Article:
Correspondent: Well, let’s talk about such side characters as the Wallaces, who reminded me also very much of the historian and his wife in A Bend in the River. You have a situation where they’re described as “marginal people of no interest to his father” — his, of course, being Tom, this protagonist who mimics the scummy figure in A Bend in the River. They immediately ask Celeste to prepare a meal for supper. And I’m wondering. Because the Wallaces to a large degree don’t have that dimensionality that you would normally expect from the imperialist/colonial type of figures that tend to populate these kinds of novels. I was wondering if the Wallaces were an effort on your part to invert the dimensionality, giving more dimensionality to, say, people like Jose, as opposed to these imperialists who really assume that all natives are there to be immediately put to work and so forth.

Kitmaura: I think the book as a whole, the context of it, is pretty wide. Because it’s a combination of multiple colonial settings and multiple histories. So it’s this fragmented collage-like panorama. It’s not set in a specific time. Therefore, it includes multiple times. So I think against that, I wanted to focus very, very tightly on what happened to a single family — and ultimately with Celeste and Jose, although they are servants, they are also family — on this farm. So all the other characters outside of that became secondary in some way. And also, I suppose it was a novel that’s about power and not just some relationship between whites and non-whites, but also class between the different white settlers. So I think in that particular characterization, I was interested in drawing the distinction between how the old man, the father in the novel, perceives himself against the other white colonialists. And now he makes distinctions. So in a way, they are just a foil to the old man’s arrogance.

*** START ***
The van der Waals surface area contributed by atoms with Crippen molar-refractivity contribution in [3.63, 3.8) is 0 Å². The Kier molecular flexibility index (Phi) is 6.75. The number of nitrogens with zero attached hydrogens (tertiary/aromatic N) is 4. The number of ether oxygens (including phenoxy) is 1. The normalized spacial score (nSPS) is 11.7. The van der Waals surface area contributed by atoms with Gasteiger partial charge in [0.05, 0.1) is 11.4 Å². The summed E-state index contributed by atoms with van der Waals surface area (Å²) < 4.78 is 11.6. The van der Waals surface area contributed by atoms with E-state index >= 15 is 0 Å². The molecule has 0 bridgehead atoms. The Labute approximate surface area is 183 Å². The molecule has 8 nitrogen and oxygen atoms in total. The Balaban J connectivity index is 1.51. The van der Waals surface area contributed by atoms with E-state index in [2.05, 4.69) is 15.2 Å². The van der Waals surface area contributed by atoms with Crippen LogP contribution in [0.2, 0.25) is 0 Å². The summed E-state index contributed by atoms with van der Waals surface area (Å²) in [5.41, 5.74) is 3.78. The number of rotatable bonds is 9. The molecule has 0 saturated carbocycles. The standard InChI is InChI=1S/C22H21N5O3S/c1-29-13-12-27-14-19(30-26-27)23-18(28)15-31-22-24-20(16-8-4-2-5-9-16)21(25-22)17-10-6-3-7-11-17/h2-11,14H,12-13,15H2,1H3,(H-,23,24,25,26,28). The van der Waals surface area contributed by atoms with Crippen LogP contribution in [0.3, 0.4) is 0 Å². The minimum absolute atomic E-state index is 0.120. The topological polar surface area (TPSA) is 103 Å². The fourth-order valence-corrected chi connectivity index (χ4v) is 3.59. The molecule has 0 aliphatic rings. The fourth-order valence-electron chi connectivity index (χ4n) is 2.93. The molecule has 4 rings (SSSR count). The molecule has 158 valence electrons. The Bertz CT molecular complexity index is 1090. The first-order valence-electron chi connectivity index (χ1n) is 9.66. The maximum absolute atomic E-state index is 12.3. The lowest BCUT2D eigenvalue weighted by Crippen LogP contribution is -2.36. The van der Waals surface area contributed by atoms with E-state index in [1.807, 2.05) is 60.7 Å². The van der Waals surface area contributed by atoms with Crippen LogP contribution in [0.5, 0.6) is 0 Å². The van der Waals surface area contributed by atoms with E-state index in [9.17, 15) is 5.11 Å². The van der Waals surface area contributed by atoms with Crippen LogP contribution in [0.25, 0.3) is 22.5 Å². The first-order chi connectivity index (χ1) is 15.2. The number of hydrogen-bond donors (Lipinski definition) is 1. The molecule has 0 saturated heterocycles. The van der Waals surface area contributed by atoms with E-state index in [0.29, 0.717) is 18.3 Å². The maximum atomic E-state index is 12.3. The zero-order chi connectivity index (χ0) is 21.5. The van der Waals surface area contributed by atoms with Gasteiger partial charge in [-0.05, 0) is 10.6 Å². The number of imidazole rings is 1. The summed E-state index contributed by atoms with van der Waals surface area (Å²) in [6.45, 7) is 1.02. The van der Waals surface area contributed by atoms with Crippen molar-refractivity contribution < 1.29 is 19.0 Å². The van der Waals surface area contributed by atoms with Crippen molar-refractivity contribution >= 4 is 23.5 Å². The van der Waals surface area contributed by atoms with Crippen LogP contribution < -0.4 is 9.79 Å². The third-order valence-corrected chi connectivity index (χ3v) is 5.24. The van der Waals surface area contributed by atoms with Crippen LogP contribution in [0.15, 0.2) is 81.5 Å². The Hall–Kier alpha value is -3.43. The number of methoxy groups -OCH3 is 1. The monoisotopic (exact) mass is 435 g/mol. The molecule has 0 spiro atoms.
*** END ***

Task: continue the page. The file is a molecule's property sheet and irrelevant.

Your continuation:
Correspondent: You mentioned reading Naipaul before writing this book.

Kitamura: Yes.

Correspondent: And the question I have is, well, to what degree did you know that it’s time to stray? “I’ve got it in my head. I’m very familiar with what he has done and now I can carry on with this more metaphorical or more minimalist approach to metaphor.” At what point did you detract from Naipaul? And at what point was he just not even necessary?

Kitamura: I mean, I think the unnamed setting in that novel is so distinct. And the way he handles that is very distinct. And I knew that I wanted to do something that was not simply unnamed, but also completely imagined. So that was a kind of distinction I wanted to make from what he had done in that novel. The themes that he writes about honestly are critical, but the prose? I was never influenced by his prose style, for example. There is a host of other writers — really, European female writers — that I was much more influenced by.

Correspondent: Such as who?

Kitamura: For this particular novel. It’s kind of a funny thing where it changes almost with each project.

Correspondent: That’s no problem.

Kitamura: Your toolkit alters slightly. I think I was reading a great deal of Elfriede Jelinek and Herta Müller. And what I was interested in is that they don’t write these beautiful long sentences. They really break language in a lot of ways. And that was what I admired, what I thought was so striking about what they were doing, and I was also curious to see if that, in some way, could be used specifically to address a female subjectivity. So there’s the sequence: the rape scene in the novel, which is one of the more difficult parts of it. There’s a lot of breaks and fragments in that particular section. And I think there is such a long tradition of male narratives and male narrativizing, and I wonder if that hasn’t been made accessible to women in quite the same way historically. And I wondered if that was partly why this fragmentation was interesting to me and why I tried to use it.

Correspondent: I wonder if the fragmentation, especially in relation to this rape scene, was interesting to you, specifically because, well, one reads it and one is, of course, appalled by what’s going on. But at the same time, the sentences are informed very much by this need to present this as relatively normal in the confines of this catastrophe. It seems to me that you’re someone who probably who will really work and work and work to get that acceptable level so it tests the reader and it suggests almost, I suppose, a cultural relativism or a moral relativism in the way that you describe that action. What did you do to get that particular balance that I’m detecting here? To get that situation where, okay, I come in and I’m appalled by it. But at the same time, I’m also being forced to look upon this as “This is part of life.”